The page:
• The test vehicle uses special instrumentation to measure two forces—the vertical force (how much weight is pressing the tires into the ground), and the longitudinal force (the force that causes the vehicle to accelerate). The longitudinal force is divided by the vertical force to get what’s called the ‘traction force coefficient.’

 

For example, if a tire has 1,000 pounds of vertical force and it generates an acceleration force of 500 pounds, its force coefficient 0.5. The higher that number is, the better. To meet ASTM winter tire standards, the test tire has to reach 110 per cent of the control tire’s coefficient. If the control tire has a coefficient of 0.25 and the test tire has a coefficient of 0.5, then it’s at 200 per cent of the control and exceeds requirements to be designated for severe service.

 

  • The test is executed: The vehicle drives at a speed of 8 km/hr and the driver applies the brakes to three of the vehicle’s wheels to keep the vehicle speed constant while a control system causes the test wheel to accelerate from 8 km/hour up to 32 km/hour and spin out. This simulates what it might be like getting out of your driveway on a snowy morning.

 

While the tire is spinning out, its forces are measured and then these are compared with those measured for the control tire. The test is repeated over three different days and the tire manufacturer receives the average result.

 

 

This is why it’s always best to outfit your vehicle with quality winter tires or all-weather tires to ensure you’re going to get the performance you need in winter conditions.

 

When you’re looking for superior safety, be sure to look for winters that bear the severe service mountain snowflake winter tire symbol so you’ll get proper traction at temperatures between 7 C and freezing extremes.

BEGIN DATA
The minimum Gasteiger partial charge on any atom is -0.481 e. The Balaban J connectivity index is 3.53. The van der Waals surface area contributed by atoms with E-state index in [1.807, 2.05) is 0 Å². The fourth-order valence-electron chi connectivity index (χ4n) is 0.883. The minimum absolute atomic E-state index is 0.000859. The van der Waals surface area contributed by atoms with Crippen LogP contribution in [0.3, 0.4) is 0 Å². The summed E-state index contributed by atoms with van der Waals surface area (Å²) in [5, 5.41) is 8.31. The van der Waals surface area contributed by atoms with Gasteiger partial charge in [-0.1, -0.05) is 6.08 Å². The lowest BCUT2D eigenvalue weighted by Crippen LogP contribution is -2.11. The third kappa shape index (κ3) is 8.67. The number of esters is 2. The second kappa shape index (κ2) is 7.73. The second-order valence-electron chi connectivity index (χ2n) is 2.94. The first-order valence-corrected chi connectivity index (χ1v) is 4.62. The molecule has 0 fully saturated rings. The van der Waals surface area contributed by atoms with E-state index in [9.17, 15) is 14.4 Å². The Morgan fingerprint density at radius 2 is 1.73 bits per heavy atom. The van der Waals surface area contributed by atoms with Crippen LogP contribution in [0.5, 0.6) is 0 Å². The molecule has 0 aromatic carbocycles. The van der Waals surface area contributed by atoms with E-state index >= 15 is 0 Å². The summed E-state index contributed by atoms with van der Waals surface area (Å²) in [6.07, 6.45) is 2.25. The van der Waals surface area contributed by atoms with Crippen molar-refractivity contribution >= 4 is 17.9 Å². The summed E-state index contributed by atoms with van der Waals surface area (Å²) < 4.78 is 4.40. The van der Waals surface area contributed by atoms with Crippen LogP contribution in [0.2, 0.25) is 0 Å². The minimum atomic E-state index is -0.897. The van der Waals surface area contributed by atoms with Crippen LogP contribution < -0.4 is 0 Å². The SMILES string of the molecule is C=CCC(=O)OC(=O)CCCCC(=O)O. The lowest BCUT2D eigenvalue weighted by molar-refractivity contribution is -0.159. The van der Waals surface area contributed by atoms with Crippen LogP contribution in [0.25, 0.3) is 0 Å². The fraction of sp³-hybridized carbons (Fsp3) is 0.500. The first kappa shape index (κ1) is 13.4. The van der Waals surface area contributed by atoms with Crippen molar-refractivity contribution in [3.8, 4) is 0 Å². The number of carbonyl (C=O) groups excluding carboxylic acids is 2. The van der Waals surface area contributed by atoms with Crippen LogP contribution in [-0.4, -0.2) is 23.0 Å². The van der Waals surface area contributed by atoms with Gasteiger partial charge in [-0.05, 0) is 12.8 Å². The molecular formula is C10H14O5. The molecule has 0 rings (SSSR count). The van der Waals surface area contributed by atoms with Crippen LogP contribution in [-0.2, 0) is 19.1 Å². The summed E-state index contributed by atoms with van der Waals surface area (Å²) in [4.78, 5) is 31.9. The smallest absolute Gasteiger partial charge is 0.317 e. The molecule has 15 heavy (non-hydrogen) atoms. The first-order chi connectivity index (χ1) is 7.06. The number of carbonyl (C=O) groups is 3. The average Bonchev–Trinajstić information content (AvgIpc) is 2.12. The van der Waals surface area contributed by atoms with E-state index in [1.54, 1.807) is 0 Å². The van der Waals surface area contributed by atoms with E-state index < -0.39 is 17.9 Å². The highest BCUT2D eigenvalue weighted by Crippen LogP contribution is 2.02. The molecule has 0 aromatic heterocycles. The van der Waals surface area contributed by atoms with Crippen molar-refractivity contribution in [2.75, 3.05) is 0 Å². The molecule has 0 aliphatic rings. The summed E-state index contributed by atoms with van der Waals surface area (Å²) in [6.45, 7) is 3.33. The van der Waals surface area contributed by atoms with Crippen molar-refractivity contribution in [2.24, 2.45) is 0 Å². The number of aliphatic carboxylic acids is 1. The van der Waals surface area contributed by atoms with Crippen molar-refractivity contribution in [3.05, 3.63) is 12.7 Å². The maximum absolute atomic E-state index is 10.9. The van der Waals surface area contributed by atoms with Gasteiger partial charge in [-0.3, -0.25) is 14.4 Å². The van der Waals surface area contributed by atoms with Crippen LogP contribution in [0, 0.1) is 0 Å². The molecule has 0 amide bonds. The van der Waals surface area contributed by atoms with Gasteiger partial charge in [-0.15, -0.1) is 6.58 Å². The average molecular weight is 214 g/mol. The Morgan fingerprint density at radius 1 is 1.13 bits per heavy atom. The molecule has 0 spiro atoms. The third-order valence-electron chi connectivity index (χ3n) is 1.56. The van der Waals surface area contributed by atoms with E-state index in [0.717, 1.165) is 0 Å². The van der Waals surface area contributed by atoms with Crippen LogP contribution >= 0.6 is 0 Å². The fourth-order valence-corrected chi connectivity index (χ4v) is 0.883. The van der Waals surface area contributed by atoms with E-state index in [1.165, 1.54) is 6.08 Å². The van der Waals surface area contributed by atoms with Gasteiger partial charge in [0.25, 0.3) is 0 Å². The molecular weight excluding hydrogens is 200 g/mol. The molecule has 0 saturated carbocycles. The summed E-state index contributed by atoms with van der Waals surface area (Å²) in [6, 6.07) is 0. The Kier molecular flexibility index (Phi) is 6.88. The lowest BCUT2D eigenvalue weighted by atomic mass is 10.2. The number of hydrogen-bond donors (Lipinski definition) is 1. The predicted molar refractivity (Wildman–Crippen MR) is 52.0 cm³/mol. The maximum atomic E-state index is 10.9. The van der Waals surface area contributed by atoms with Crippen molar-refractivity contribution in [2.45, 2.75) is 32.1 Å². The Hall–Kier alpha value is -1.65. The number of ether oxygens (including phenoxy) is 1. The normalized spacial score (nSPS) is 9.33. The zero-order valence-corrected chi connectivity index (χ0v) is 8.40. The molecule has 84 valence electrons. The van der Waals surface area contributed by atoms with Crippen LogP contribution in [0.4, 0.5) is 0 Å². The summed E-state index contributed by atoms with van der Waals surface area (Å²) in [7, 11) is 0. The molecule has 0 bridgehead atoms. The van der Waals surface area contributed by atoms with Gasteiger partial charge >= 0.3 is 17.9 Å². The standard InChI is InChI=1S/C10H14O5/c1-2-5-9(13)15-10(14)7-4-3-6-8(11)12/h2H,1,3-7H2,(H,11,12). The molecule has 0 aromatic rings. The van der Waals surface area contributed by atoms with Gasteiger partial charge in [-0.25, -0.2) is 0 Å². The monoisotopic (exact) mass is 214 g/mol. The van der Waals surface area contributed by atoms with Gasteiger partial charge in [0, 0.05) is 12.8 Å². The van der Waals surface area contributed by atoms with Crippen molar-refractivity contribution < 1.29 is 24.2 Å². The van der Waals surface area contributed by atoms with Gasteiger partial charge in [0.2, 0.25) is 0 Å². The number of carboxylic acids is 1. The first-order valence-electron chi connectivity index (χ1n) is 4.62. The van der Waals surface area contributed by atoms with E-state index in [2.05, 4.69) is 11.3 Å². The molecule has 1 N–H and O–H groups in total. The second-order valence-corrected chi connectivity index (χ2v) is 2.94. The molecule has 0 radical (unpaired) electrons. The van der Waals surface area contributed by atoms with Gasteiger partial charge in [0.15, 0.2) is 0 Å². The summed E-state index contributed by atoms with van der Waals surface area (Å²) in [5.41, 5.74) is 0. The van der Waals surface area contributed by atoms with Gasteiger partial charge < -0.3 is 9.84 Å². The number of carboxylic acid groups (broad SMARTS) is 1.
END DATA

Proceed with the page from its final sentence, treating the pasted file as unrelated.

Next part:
The severe service mountain snowflake symbol is an easy way for drivers to identify designated winter tires and all-weather tires.

The severe service mountain snowflake symbol is an easy way for drivers to identify designated winter tires and all-weather tires.

 

 

 

 

 

 

 

 

 

 

 

 

 

 

Source of winter tires testing process: Smithers Rapra.

Do You Need Winter Tires or All-Weather Tires?

In Canada, there are two types of drivers when it comes to tires: the kind who switch out their summer tires for dedicated winter tires, and those who can run one set of all-weather tires year- round.

If you need new tires this fall, figuring out which kind of driver you are will help you spend your tire budget wisely and enjoy optimum safety in the sleet and snow ahead.

 

Driver Type #1 – Drivers Who Need Winter Tires

 

Where you live – Cities, suburbs or rural areas with heavy snow and consistent winter conditions

 

Where you drive – Highway, mountains, unplowed roads

 

Conditions you face – Harsh winters filled with heavy, hard-packed snow, ice and moderate to extreme cold

 

Why you need winter tiresWinter tires feature an aggressive tread pattern with deep, chunky tread blocks that bite ice and snow and then push them away for superior traction. You’ll also get necessary braking and cornering control on ice and hard-packed snow because winter tires are made with a rubber compound designed to stay soft and flexible even at – 30 C.